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5 - Real Pantomime-Ballets: The Choreographic Conventions of 1890s Music-Hall Ballet

Published online by Cambridge University Press:  09 June 2021

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Summary

It's a ballet, a real ballet worthy of the Opéra itself and not only a divertissement mixed with dances that the Folies-Bergère has given us yesterday evening, with exquisite music by Varney… . One need not be a particularly clever prophet to predict a great success for this new work, La Princesse Idaea, which will bring all of Paris running to M. Marchand's music hall.

Blavet may have been somewhat carried away in his enthusiasm for the Folies- Bergère's latest première. La Princesse Idaea received mostly lukewarm reviews and merely average box-office earnings. Yet his declaration expressed a larger truth. By the 1890s, music-hall ballets were genuine pantomime-ballets that conveyed intricate narratives through mime, dance, and music. Indeed many of music-hall ballet's formal components recalled the genre's high-art counterpart. The two had the same large-scale structures, and they had similar scene and dance types. Both also relied for theatrical effect on a previous knowledge of dramatic, choreographic, and musical conventions. If one were to study only the conventions of 1890s music-hall pantomime-ballets, one might mistake many of these works for ballets produced by the Paris Opéra in the same years.

A Traditional Structure

The most obvious connection between music-hall and Opéra ballet was their structure. As the term implies, pantomime-ballet was a hybrid genre that combined pantomime and dance to tell a story. All pantomime-ballets staged by the Opéra in the nineteenth century had these two basic components, and while the proportions varied considerably, mime was at least as important as dance. In a study of Romantic ballet, Lisa Arkin and Marian Smith noted that “it is more accurate, in fact, to conceive of these ballets as mimed dramas that called for dancing from time to time.” Their observations may also be applied to pantomime-ballets staged at the Opéra a half-century later. Scores show that whereas dance considerably outweighed mime and action scenes in La Korrigane (1880) and La Maladetta (1893), the reverse was true in La tempête (1889). Les deux pigeons (1886) and L’étoile (1897) had a near balance of the two, with a slight emphasis on mime or action scenes and with most dances taking place in self-enclosed divertissements.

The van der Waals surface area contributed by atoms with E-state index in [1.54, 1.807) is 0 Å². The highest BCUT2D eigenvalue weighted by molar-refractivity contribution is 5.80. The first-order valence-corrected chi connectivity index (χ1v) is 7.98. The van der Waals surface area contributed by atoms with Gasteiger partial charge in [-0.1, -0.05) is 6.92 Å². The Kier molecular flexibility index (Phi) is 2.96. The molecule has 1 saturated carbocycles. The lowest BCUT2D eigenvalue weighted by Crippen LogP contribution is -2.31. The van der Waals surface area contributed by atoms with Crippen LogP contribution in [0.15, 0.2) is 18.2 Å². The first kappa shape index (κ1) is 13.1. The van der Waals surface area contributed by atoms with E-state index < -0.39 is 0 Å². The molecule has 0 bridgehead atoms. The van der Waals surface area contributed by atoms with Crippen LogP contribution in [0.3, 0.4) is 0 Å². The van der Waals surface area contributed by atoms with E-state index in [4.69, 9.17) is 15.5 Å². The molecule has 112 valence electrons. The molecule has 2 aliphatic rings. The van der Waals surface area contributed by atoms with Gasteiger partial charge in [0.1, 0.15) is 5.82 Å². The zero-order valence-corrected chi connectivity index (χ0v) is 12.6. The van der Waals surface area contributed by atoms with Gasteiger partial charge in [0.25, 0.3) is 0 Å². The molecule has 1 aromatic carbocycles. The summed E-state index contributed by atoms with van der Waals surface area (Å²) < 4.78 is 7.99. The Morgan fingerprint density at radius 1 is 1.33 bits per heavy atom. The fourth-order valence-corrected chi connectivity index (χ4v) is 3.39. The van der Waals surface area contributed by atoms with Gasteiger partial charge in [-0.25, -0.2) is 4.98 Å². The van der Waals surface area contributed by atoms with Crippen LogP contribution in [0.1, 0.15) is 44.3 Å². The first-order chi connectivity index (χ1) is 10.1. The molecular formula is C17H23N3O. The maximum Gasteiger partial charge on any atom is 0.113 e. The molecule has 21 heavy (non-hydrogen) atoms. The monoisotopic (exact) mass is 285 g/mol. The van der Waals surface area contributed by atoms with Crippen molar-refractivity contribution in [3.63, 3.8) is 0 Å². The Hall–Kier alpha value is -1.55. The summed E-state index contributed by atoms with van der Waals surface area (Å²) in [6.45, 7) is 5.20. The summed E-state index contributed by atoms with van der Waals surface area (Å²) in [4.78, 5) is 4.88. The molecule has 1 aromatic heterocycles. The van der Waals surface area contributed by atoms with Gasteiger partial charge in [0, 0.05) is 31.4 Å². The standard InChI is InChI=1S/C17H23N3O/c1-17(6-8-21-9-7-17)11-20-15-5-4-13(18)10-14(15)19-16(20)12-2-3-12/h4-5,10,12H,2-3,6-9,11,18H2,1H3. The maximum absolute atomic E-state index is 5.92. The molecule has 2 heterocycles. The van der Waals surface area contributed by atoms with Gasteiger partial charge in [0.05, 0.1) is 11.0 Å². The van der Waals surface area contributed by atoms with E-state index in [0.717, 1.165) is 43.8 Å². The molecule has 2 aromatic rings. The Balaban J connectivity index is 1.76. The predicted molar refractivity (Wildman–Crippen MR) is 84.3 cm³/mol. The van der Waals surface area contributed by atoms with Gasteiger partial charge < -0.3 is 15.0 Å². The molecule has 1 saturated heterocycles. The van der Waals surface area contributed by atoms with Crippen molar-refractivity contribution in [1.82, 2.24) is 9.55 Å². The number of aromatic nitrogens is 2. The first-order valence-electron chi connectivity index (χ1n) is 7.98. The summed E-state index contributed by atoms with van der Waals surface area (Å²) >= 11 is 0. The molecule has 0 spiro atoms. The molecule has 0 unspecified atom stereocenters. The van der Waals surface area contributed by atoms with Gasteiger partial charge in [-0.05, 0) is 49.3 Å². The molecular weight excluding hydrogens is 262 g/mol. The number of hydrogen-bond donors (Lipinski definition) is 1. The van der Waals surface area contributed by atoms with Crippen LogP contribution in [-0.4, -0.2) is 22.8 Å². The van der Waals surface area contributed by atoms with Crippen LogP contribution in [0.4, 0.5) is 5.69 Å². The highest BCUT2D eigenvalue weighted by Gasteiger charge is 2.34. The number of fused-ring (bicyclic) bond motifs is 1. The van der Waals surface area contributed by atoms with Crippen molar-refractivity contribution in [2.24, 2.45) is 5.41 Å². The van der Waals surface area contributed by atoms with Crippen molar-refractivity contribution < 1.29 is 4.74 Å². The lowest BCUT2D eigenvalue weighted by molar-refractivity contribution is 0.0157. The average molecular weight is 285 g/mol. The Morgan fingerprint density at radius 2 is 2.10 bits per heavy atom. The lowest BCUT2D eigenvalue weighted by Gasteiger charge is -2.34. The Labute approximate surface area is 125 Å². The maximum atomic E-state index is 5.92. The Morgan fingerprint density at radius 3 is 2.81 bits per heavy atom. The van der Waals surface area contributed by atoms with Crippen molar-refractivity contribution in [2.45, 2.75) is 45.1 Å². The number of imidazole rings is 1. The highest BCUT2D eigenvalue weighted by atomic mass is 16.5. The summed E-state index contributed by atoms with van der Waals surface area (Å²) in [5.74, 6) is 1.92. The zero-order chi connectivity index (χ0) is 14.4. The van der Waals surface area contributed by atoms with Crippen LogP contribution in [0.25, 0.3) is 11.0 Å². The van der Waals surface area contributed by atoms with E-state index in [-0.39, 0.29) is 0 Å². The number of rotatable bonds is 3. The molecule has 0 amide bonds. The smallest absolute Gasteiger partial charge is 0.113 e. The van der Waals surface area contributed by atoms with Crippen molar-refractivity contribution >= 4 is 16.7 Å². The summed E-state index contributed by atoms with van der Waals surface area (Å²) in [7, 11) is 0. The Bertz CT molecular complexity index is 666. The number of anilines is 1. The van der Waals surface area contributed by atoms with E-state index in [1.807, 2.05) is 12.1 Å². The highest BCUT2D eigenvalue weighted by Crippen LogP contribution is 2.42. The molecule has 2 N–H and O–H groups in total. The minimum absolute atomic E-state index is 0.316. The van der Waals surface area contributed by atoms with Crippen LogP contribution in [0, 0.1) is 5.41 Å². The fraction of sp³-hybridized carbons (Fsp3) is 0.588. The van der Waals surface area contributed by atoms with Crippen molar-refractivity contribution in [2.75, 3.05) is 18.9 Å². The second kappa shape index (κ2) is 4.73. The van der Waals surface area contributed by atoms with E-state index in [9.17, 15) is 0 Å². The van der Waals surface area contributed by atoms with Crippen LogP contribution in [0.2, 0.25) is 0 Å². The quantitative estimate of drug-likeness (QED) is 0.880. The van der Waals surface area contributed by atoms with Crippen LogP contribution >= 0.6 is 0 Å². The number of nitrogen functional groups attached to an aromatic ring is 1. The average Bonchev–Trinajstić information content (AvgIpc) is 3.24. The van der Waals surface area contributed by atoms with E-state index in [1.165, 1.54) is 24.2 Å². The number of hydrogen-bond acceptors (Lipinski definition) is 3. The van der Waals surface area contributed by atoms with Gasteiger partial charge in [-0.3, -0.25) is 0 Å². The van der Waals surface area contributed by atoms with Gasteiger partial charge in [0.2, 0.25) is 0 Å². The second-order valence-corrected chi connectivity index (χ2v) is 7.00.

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Publisher: Boydell & Brewer
Print publication year: 2015

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